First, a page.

Apple is also releasing a software developer's kit (SDK) that will allow programmers to create third-party applications for the iPhone. This doesn't mean just anyone can write and sell (or give away) applications for the iPhone, though -- at least not legally.

Apple is still retaining control over the distribution; you have to go through Apple's App Store to get the programs. Developers who sell their applications through the App Store have to pay Apple 30 percent of their revenues.

And according to Steve Jobs' presentation about iPhone 2.0, Apple will pick and choose which software it approves and makes available. If you install unauthorized applications, Apple could conceivably "brick" (i.e., disable) your phone or disable just the unapproved program.

Still not quite there yet

I won't deny that these changes make the iPhone more attractive to business users like me. But even if I weren't tied to another Verizon contract, I wouldn't run out and buy an iPhone in June to replace my i760. Apple has taken a few good steps toward wooing me away, but they still have a way to go.

We're hearing rumors that the new phone will work with AT&T's faster 3G network, but Apple hasn't confirmed that yet. Until that happens, you can't really take full advantage of the iPhone's nice Web browser. Apple has said the problem with 3G is that it uses too much battery power.

Fixing another of the big problems I have with the iPhone -- its lack of a user-removable battery -- could ameliorate that problem. The fact that you have to send the phone back to Apple for a new battery when the built-in one dies is just inexcusable.

My Samsung i760 came with two batteries; that means I can charge them both up and carry a spare with me if I'm going to be using it constantly or if I'm going to be away from electricity for a few days. I can also buy more. And if one of my batteries gives up the ghost, I just pop in a backup. I certainly don't have to go without a phone for days.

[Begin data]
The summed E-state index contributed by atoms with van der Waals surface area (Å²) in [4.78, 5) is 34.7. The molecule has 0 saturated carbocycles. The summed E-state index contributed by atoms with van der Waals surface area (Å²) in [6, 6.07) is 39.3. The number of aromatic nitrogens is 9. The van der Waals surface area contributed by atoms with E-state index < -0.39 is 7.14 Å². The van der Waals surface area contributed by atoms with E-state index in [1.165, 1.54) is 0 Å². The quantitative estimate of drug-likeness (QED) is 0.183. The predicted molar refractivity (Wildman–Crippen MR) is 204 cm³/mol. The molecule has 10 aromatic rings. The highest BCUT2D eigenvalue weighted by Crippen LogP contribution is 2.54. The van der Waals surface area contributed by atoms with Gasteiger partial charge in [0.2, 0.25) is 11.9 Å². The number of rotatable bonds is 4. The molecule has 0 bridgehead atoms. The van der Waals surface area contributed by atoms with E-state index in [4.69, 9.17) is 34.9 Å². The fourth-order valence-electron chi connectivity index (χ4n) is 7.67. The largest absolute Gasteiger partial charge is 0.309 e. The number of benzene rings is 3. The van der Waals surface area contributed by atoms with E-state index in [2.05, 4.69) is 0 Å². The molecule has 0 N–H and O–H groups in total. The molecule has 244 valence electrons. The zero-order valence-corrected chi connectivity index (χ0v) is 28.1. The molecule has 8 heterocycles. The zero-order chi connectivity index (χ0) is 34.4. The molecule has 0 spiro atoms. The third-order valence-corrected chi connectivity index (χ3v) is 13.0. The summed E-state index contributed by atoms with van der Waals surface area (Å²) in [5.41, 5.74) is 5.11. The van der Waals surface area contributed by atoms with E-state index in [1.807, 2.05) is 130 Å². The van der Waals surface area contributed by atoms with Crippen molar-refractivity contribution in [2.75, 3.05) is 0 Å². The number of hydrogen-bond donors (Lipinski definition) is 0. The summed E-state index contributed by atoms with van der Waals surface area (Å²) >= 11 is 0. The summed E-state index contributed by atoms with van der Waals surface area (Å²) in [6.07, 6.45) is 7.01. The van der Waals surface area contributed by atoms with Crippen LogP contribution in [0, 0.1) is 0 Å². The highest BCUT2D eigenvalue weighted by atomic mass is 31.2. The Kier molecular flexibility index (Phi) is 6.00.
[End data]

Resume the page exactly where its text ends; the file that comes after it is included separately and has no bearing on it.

The 16 GB of memory on the latest model of the iPhone is impressive -- but I still want a flash card slot too. I like being able to add more memory and to swap out cards with different data. And as small as the micro SD cards are, it's not like it would be impossible to fit it into the same thin form factor.

Finally, even after price drops, the iPhone is still too expensive. The 16-GB model goes for $499 and the 8-GB model is $399. Verizon sells the i760 for $249 online, and I got mine for $199 with its upgrade plan -- and it still does more than the iPhone.


I commend Apple for listening to the input of people who want business-friendly features added to the iPhone and for starting to move in that direction. I also understand that it has to be careful not to make the device too daunting for its consumer market base.

Maybe the solution is to come out with a special business version of the iPhone that includes more enterprise features -- and perhaps excludes some of the more consumer-oriented features such as the camera and the music and entertainment applications. Ultimately, that may be the only way to get the corporate market to take the iPhone seriously.

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By Deb Shinder

Debra Littlejohn Shinder, MCSE, MVP is a technology consultant, trainer, and writer who has authored a number of books on computer operating systems, networking, and security. Deb is a tech editor, developmental editor, and contributor to over 20 add...